Journal of ISSN: 2373-6437JACCOA

Anesthesia & Critical Care: Open Access
Case Report
Volume 2 Issue 4 - 2015
Successful Resuscitation of Intraoperative Clindamycin Anaphylaxis
Martin Guijarro Diego1* and Romero Layos Manolo2
1Department of Anesthesiology and Critical Care Medicine, Johns Hopkins University School of Medicine, USA 2Department of Neurosurgery, Johns Hopkins University School of Medicine, USA
3Department of Biomedical Engineering, Johns Hopkins University, USA
Received:May 26, 2015| Published: June 18, 2015
*Corresponding author: AD John, Assistant Professor of Anesthesiology and Critical Care Medicine, Johns Hopkins University School of Medicine, Johns Hopkins Medical Institutions, 4940 Eastern Avenue, Baltimore, MD 21224, USA, Email: @
Citation: John AD, Kaloostian P, Yurter A (2015) Successful Resuscitation of Intraoperative Clindamycin Anaphylaxis. J Anesth Crit Care Open Access 2(4): 00064. DOI: 10.15406/jaccoa.2015.02.00064

Abstract

Anaphylaxis is a relatively rare, but potentially fatal event whose prevalence is increasing and whose occurrence tends to be under-reported. Perioperative anaphylaxis incidences range from 1 in 3.500 to 1 in 20,000 surgeries. Mortality tends to be significant between 3 to 9%. The principle agents in the perioperative period tend to be neuromuscular blockers, latex and antibiotics. The World Allergy Organization has attempted to clarify the terminology used in describing anaphylaxis in order to increase awareness and promote better treatment. Clindamycin anaphylaxis tends to be fatal. However, we describe in this article a successful resuscitation to clindamycin induced anaphylaxis which presented initially as profuse bleeding.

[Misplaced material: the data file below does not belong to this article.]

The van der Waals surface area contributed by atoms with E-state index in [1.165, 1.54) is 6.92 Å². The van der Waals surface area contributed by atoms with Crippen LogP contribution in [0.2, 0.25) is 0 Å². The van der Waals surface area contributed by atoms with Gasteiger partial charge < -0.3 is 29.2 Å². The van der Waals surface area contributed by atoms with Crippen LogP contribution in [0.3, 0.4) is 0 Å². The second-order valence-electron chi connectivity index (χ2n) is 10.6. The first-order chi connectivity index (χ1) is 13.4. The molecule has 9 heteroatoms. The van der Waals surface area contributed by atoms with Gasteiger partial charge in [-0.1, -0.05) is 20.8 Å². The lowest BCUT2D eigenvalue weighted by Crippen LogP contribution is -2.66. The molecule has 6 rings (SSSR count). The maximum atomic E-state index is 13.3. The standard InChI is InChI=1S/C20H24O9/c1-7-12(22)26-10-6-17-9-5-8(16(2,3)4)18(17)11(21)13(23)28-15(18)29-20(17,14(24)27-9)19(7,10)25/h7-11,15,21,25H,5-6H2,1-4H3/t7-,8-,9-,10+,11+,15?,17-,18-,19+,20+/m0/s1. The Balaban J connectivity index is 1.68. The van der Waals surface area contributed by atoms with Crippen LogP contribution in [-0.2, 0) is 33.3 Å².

Keywords: Anaphylactic; Anaphylactoid; Anaphylaxis; World Allergy Organization; Clindamycin; Clindamycin induced anaphylaxes; Resuscitation; Hemorrhage

Abbreviations

WAO: World Allergy Organization; AAAAI: American Academy of Allergy Asthma and Immunology; ACAAI: American College of Allergy Asthma and Immunology; EAACI: European Academy of Allergy and Clinical Immunology; ICAAI: International Collaboration in Asthma Allergy and Immunology

Introduction

The following is a report of successful resuscitation of Clindamycin induced anaphylactic shock. Anaphylaxis is a relatively rare; potentially fatal event whose prevalence is increasing and whose occurrence tends to be under reported. Perioperative anaphylaxis incidences may range from 1 in 3;500 to 1 in 20;000 surgeries with a mortality ranging from 3% to 9% which is significant [1-9]. Confusion has arisen over terminology with immune medicated reactions termed anaphylaxis whereas non-immune medicated reactions are termed anaphylactoid. Several organizations the World Allergy Organization (WAO); the American Academy of Allergy; Asthma and Immunology (AAAAI); the American College of Allergy; Asthma and Immunology (ACAAI) and the European Academy of Allergy and Clinical Immunology (EAACI) have joined together in collaboration known as International Collaboration in Asthma; Allergy and Immunology (ICAAI). The purpose of this effort is to increase knowledge and awareness of allergic conditions; verify language and promote evidence based treatments [2].